Health Savings Accounts are a bad idea.
Why you're right:
1. It will make health insurance more expensive. Health Savings Accounts (HSAs) allow workers to save money in a tax free account to pay for deductibles, co-payments, and uncovered medical costs. But there is a catch. Currently, yearly deductibles average around $300 for individuals and $600 dollars for families. Health Saving Accounts must be accompanied by an insurance policy with a $1000 deductible for individuals and $2000 for families. Nearly ¾ of employers are expected to offer the accounts by 2006 as a mechanism to "shift some of the cost of health care to workers." (USA Today)
2. It will cause people to lose their insurance coverage. According to M.I.T. economist Jonathan Gruber "The combination of HSAs and the availability of the new tax deduction to workers who obtain health insurance in the individual market (rather than through their employer) would almost certainly be regarded by some employers as lessening the need for them to offer coverage." As a result, he estimates 1.2 million people will lose their coverage because their employers stop providing it and they can't afford to purchase it themselves. (CBPP)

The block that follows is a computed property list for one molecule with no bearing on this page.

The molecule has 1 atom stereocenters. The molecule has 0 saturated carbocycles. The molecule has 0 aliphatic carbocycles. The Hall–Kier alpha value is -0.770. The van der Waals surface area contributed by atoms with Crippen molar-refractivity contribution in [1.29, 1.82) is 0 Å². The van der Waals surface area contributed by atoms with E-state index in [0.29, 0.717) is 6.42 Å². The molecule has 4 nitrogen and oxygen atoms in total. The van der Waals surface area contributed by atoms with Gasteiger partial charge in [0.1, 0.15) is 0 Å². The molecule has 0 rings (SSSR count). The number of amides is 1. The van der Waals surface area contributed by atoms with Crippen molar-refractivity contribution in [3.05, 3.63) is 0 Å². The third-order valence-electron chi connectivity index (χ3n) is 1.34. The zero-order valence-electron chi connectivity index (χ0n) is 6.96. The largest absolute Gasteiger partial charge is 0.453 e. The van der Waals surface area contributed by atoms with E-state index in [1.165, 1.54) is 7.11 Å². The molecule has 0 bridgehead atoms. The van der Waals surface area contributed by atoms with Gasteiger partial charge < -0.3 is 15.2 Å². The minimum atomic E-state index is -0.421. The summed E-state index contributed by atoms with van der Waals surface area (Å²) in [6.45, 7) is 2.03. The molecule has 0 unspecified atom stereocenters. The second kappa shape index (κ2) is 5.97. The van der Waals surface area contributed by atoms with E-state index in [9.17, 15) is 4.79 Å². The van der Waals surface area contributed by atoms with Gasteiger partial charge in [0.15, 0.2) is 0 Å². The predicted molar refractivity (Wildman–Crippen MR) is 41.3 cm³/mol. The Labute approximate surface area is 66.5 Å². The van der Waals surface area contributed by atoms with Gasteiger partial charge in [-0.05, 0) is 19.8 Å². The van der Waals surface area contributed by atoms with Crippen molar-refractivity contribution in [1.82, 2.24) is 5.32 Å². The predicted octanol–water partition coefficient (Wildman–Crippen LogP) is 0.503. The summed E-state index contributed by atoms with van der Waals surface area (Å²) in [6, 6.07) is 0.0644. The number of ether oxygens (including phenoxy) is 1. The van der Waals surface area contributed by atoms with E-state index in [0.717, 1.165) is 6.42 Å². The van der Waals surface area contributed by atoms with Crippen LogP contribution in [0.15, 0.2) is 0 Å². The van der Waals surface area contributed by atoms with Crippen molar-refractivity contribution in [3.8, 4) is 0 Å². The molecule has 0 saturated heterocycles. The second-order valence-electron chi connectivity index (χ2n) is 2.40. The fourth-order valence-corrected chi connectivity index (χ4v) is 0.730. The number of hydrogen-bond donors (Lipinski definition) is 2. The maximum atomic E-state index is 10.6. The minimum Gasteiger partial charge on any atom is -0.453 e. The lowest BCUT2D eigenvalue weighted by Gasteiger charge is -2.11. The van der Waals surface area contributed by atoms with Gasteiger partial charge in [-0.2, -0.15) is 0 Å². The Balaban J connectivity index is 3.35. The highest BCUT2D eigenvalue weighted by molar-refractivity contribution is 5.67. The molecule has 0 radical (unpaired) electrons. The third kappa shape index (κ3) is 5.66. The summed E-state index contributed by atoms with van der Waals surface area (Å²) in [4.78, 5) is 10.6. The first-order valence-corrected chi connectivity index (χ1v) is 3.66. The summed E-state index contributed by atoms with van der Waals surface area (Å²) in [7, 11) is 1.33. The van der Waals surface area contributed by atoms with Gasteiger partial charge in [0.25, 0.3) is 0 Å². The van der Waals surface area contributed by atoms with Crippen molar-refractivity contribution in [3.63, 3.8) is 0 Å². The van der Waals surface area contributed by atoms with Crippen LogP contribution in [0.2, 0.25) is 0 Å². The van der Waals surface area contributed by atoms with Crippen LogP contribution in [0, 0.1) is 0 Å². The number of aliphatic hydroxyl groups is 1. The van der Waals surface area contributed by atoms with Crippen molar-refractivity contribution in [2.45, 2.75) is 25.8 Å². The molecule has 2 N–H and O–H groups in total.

Why they're wrong:
President Bush touts HSAs as part of his "ownership society." According to Bush the tax free accounts will allow people to own a piece of their health care. That makes no sense. You don't want to own your health care you want to receive health care. The whole point of health insurance – and the reason why it is so attractive people – is that it allows people to share responsibility for the cost of their health care.